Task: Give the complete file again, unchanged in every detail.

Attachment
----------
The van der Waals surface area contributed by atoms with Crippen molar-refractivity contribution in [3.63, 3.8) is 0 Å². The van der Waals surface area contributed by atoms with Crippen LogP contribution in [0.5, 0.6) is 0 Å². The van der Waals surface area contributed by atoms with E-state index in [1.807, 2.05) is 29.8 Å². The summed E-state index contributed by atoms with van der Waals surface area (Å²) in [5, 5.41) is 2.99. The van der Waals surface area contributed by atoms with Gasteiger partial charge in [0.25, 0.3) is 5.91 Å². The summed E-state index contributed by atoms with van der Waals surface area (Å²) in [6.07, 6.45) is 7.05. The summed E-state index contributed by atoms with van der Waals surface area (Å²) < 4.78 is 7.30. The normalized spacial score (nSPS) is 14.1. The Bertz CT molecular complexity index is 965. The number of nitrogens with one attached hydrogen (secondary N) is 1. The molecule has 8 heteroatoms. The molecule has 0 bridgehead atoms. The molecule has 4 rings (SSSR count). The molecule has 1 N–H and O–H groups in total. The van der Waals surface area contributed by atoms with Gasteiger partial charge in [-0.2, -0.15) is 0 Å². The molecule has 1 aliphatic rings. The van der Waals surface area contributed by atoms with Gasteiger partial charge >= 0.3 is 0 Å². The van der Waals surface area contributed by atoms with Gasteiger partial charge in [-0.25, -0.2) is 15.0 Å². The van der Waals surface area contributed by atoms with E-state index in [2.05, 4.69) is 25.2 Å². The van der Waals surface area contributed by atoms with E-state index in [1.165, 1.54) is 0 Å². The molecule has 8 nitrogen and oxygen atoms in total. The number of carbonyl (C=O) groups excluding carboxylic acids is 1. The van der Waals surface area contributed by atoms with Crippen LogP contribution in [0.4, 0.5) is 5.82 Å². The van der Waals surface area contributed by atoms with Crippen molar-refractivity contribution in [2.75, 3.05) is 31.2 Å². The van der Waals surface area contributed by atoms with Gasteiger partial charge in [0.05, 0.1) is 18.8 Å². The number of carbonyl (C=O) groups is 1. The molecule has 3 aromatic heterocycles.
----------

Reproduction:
The van der Waals surface area contributed by atoms with Crippen molar-refractivity contribution in [3.63, 3.8) is 0 Å². The van der Waals surface area contributed by atoms with Crippen LogP contribution in [0.5, 0.6) is 0 Å². The van der Waals surface area contributed by atoms with E-state index in [1.807, 2.05) is 29.8 Å². The summed E-state index contributed by atoms with van der Waals surface area (Å²) in [5, 5.41) is 2.99. The van der Waals surface area contributed by atoms with Gasteiger partial charge in [0.25, 0.3) is 5.91 Å². The summed E-state index contributed by atoms with van der Waals surface area (Å²) in [6.07, 6.45) is 7.05. The summed E-state index contributed by atoms with van der Waals surface area (Å²) < 4.78 is 7.30. The normalized spacial score (nSPS) is 14.1. The Bertz CT molecular complexity index is 965. The number of nitrogens with one attached hydrogen (secondary N) is 1. The molecule has 8 heteroatoms. The molecule has 0 bridgehead atoms. The molecule has 4 rings (SSSR count). The molecule has 1 N–H and O–H groups in total. The van der Waals surface area contributed by atoms with Gasteiger partial charge in [-0.2, -0.15) is 0 Å². The molecule has 1 aliphatic rings. The van der Waals surface area contributed by atoms with Gasteiger partial charge >= 0.3 is 0 Å². The van der Waals surface area contributed by atoms with Gasteiger partial charge in [-0.25, -0.2) is 15.0 Å². The van der Waals surface area contributed by atoms with E-state index in [2.05, 4.69) is 25.2 Å². The van der Waals surface area contributed by atoms with E-state index in [1.165, 1.54) is 0 Å². The molecule has 8 nitrogen and oxygen atoms in total. The number of carbonyl (C=O) groups excluding carboxylic acids is 1. The van der Waals surface area contributed by atoms with Crippen LogP contribution in [0.4, 0.5) is 5.82 Å². The van der Waals surface area contributed by atoms with Crippen molar-refractivity contribution in [2.75, 3.05) is 31.2 Å². The van der Waals surface area contributed by atoms with Gasteiger partial charge in [0.05, 0.1) is 18.8 Å². The number of carbonyl (C=O) groups is 1. The molecule has 3 aromatic heterocycles.